You do not need a diagnosis of mental illness to benefit from therapy. Mental health issues are really common, and you can visit a therapist if you feel you’d like to. Read our blog to learn how you might want to approach a therapist about your concerns.
Everyone feels low at some point, but if you consider harming yourself or ending your life, seek urgent help.
Who needs therapy?
There is quite a stereotypical view of the type of person who seeks therapy. Many believe they must be “crazy” or completely overwhelmed to qualify for help. Or they think their problems are too small for therapy.
There are no set rules for who should and should not speak to a therapist. However, we may recommend seeking a particular type of therapy or a specialist in the area of your concern.
Signs you might need therapy
- Feeling overwhelmed
- Ongoing tiredness/ fatigue
- Low-level self-critical thinking
- Spending a lot of time alone
- Avoiding challenging situations
- Experiencing intrusive thoughts
- Daily life not as you expect it to be
- Assuming the worst in situations
- Having a general lack of interest in activities
- Feeling unmotivated
- Losing hope that life will ever be as you desire
All struggles are entirely valid. No matter how big or small they may feel to you, therapy is likely to benefit you in improving things. Moreover, there are often more issues and psychological barriers than the ones you notice.
Therapy helps to shine a light on these too.
Are my problems too small for therapy?
No problem is too small to see a therapist. If something has been bothering you, maybe even for months or years, it’s worth speaking to someone to move forward. A problem that appears small can in some instances become bigger in the long run, especially if you ignore it.
You don’t need to have a problem to see a therapist either. You might want support working through a transition in your life. For example, getting a new job, moving home, or starting a new relationship. Some people also visit a therapist to maintain their mental health and identify potential issues early. One type of therapy that can be useful for this is counselling.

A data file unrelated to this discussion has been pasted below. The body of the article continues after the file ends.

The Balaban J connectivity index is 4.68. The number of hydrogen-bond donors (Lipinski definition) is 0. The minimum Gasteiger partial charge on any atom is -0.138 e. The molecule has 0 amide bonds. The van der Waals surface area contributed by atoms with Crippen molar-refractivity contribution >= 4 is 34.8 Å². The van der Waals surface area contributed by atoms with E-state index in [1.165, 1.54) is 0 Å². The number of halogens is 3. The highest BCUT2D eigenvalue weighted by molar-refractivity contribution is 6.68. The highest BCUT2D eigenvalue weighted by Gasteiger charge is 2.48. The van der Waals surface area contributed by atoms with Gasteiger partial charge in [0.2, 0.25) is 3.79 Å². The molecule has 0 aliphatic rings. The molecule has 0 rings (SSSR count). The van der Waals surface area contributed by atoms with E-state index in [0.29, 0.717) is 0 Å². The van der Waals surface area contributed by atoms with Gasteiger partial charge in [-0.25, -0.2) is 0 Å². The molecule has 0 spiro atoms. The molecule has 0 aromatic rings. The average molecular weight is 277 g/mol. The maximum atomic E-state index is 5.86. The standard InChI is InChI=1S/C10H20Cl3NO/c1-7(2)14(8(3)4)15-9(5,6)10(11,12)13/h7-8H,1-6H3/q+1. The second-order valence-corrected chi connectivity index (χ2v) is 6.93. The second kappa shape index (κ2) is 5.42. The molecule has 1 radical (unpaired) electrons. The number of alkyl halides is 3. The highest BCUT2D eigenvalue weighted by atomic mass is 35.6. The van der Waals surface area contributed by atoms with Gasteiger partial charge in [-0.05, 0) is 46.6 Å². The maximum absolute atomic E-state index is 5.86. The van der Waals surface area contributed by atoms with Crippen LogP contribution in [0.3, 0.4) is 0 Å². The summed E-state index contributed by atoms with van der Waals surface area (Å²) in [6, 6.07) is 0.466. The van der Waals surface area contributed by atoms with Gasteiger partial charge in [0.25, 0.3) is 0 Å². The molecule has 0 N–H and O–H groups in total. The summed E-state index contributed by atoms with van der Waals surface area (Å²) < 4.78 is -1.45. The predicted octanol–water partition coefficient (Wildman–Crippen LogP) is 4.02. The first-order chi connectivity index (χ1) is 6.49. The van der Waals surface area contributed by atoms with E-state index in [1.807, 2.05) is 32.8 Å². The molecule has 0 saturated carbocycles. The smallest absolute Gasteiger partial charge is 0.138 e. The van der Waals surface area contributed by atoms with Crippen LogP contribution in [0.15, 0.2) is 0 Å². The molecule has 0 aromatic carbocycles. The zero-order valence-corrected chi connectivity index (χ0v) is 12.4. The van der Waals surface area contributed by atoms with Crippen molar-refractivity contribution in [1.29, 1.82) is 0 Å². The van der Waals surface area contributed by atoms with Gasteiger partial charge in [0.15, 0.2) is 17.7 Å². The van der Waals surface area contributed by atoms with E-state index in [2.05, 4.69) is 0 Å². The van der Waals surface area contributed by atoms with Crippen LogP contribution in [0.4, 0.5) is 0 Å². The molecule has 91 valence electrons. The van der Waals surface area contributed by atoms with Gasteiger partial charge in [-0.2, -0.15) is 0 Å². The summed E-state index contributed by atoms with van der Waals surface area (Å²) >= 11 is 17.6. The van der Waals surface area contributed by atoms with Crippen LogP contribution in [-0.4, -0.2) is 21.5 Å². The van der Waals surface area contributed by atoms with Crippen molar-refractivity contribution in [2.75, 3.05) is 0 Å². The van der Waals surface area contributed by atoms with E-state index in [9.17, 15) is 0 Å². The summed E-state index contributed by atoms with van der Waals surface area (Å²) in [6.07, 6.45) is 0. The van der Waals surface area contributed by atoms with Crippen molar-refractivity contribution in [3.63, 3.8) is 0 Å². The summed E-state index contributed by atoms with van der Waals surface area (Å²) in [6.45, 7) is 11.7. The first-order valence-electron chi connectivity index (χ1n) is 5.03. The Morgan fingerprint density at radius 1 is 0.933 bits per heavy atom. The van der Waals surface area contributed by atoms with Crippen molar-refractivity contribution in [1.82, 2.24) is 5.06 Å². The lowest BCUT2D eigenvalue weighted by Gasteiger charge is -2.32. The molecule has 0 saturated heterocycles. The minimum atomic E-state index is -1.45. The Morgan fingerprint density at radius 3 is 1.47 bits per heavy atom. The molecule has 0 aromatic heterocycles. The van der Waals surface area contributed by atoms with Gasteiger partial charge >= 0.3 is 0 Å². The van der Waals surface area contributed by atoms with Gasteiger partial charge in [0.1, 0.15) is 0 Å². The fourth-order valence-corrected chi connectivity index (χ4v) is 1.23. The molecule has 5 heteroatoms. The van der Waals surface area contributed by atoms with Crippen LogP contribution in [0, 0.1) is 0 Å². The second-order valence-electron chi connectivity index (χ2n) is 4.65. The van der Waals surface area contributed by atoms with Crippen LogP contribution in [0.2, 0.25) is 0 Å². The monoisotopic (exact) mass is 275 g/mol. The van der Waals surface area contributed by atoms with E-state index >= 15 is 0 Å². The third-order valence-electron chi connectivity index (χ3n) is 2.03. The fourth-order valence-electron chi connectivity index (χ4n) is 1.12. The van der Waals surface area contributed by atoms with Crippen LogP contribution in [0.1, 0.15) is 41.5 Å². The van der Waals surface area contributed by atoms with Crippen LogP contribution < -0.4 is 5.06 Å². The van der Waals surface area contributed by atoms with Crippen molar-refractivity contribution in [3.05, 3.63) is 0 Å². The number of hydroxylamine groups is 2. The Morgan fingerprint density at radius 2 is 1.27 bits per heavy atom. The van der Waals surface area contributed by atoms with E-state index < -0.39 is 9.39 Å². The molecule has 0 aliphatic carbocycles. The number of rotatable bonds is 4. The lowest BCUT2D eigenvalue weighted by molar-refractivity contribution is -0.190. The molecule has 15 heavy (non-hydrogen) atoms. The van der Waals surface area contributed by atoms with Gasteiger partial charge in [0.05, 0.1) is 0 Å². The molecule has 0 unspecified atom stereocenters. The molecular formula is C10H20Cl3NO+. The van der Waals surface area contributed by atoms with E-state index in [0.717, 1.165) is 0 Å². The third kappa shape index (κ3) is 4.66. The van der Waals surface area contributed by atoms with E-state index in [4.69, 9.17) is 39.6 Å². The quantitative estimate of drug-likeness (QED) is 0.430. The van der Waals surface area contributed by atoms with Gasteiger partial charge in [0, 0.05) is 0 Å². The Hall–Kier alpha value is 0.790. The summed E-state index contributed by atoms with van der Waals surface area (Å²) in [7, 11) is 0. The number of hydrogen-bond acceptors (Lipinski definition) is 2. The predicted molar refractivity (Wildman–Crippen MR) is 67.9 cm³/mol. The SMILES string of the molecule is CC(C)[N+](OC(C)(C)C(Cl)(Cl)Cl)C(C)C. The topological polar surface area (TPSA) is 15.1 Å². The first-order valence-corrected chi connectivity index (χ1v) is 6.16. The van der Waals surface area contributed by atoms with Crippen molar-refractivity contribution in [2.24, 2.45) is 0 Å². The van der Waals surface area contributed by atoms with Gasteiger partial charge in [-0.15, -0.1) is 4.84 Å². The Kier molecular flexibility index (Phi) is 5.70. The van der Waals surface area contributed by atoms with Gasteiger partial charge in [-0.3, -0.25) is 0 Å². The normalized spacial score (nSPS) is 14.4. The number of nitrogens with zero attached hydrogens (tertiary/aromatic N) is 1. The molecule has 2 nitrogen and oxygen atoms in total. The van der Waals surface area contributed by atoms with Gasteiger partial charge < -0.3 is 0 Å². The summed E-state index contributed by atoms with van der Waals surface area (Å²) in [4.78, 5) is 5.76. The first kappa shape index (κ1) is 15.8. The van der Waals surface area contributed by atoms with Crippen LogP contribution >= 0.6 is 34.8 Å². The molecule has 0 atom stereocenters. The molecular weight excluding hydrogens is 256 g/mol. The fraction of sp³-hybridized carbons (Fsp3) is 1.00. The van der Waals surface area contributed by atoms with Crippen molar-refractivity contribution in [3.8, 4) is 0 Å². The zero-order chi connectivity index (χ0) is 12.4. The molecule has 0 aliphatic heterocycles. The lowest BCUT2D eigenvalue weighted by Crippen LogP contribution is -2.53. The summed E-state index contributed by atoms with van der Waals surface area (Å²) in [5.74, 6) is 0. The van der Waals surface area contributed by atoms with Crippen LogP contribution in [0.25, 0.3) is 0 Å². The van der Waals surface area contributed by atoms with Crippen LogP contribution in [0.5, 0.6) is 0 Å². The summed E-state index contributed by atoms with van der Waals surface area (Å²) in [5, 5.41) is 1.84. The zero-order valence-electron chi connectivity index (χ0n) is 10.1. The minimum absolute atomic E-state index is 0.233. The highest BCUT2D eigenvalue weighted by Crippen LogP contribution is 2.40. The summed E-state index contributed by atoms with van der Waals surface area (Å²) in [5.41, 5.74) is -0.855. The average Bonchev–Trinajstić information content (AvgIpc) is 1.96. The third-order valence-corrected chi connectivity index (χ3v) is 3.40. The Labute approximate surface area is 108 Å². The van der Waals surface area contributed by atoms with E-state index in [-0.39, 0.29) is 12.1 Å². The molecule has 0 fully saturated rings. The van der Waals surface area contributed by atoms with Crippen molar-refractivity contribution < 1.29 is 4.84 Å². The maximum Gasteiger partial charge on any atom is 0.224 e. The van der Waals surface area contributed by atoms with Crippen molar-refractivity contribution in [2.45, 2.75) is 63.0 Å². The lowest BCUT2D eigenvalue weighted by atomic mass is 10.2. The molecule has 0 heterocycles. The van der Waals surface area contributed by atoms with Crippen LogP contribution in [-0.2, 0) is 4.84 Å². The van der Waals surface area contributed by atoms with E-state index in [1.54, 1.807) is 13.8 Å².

Common reasons people don’t seek a therapist
Not feeling their problem is big enough for therapy is one of many reasons people delay going. Some people believe that talking with a therapist will be the same as talking to a close friend or family. Though, a therapist can offer an impartial view and structured advice that your loved ones often cannot.
Many people don’t realise the impact their problems are having on them or those around them. This often becomes clearer once the issues are lifted through therapy. A common belief is that low-level unhappiness or anxiety is a fundamental part of life that should just be accepted. That isn’t true, and therapists enjoy seeing their patients live more fulfilled lives.
Another reason for avoiding therapy is believing that because your problem comes and goes, you should wait to seek help. Even if you feel the issue is less noticeable than usual, it’s still a good idea to tackle it.
You may be worried about the therapist or other people judging you for your problem. Yet, a good therapist will not pass judgement, shame you, or blame you. Therapists have always seen it before!
Misconceptions about therapy
“They’ll just give me a tablet.”
You might think that the only solution your therapist will offer will be in the form of a pill. But, therapists cannot prescribe or recommend medications. They can, however, recommend a suitable form of therapy, such as CBT, ACT, or EMDR.
“I’m too busy for therapy.”
Many people worry that therapy sessions won’t fit with their busy lifestyles or that they’ll need to attend weekly sessions. We organise your therapy sessions around your needs.
You could schedule a session once a month if you prefer. Though, there may be circumstances when we recommend more frequent sessions.
“Everyone struggles sometimes, and they cope. It’s not just me.”
Thinking like this is a sign of mental health impostor syndrome. You may believe that your problem isn’t as bad as someone you know, so you don’t need to seek help.
However, try not to compare what they are going through to what you are. People cope with situations differently. They may deal with it in a way they haven’t shared with you.
Some people use unhealthy coping strategies, such as excessive drinking or drug use, to avoid confronting their issues. This can make it seem like they are doing fine to the outside world.
How to find a therapist
Before starting therapy, we recommend taking time to find a person that will be a good fit for you. It can be hard to get comfortable with a stranger, especially if you will be discussing personal matters. Read our blog for tips: How do you build a trusting relationship with a therapist?
You will also need to consider whether to go through the NHS or choose private therapy. At The Vyas-Lee Practice, we offer free telephone consultations to discuss your concerns before deciding anything. Book an initial consultation today to get started.
If you are still unsure, you may find some useful information on our FAQs page.